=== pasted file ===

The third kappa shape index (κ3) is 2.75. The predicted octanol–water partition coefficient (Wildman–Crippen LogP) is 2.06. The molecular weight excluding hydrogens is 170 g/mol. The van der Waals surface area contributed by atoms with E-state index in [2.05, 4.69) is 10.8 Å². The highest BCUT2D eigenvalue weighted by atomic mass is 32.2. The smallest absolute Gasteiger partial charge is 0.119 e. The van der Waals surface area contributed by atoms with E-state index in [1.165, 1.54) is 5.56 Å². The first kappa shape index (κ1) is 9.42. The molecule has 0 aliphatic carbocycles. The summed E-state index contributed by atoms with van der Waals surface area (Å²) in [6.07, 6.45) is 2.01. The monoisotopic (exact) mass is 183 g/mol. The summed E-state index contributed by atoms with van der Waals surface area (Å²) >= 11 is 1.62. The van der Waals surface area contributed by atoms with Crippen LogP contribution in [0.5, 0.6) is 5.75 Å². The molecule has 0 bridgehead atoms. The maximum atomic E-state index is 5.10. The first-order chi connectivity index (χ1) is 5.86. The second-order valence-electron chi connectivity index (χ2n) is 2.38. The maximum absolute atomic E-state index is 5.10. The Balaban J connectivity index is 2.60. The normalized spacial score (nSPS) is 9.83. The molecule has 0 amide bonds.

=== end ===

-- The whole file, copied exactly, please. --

The third kappa shape index (κ3) is 2.75. The predicted octanol–water partition coefficient (Wildman–Crippen LogP) is 2.06. The molecular weight excluding hydrogens is 170 g/mol. The van der Waals surface area contributed by atoms with E-state index in [2.05, 4.69) is 10.8 Å². The highest BCUT2D eigenvalue weighted by atomic mass is 32.2. The smallest absolute Gasteiger partial charge is 0.119 e. The van der Waals surface area contributed by atoms with E-state index in [1.165, 1.54) is 5.56 Å². The first kappa shape index (κ1) is 9.42. The molecule has 0 aliphatic carbocycles. The summed E-state index contributed by atoms with van der Waals surface area (Å²) in [6.07, 6.45) is 2.01. The monoisotopic (exact) mass is 183 g/mol. The summed E-state index contributed by atoms with van der Waals surface area (Å²) >= 11 is 1.62. The van der Waals surface area contributed by atoms with Crippen LogP contribution in [0.5, 0.6) is 5.75 Å². The molecule has 0 bridgehead atoms. The maximum atomic E-state index is 5.10. The first-order chi connectivity index (χ1) is 5.86. The second-order valence-electron chi connectivity index (χ2n) is 2.38. The maximum absolute atomic E-state index is 5.10. The Balaban J connectivity index is 2.60. The normalized spacial score (nSPS) is 9.83. The molecule has 0 amide bonds.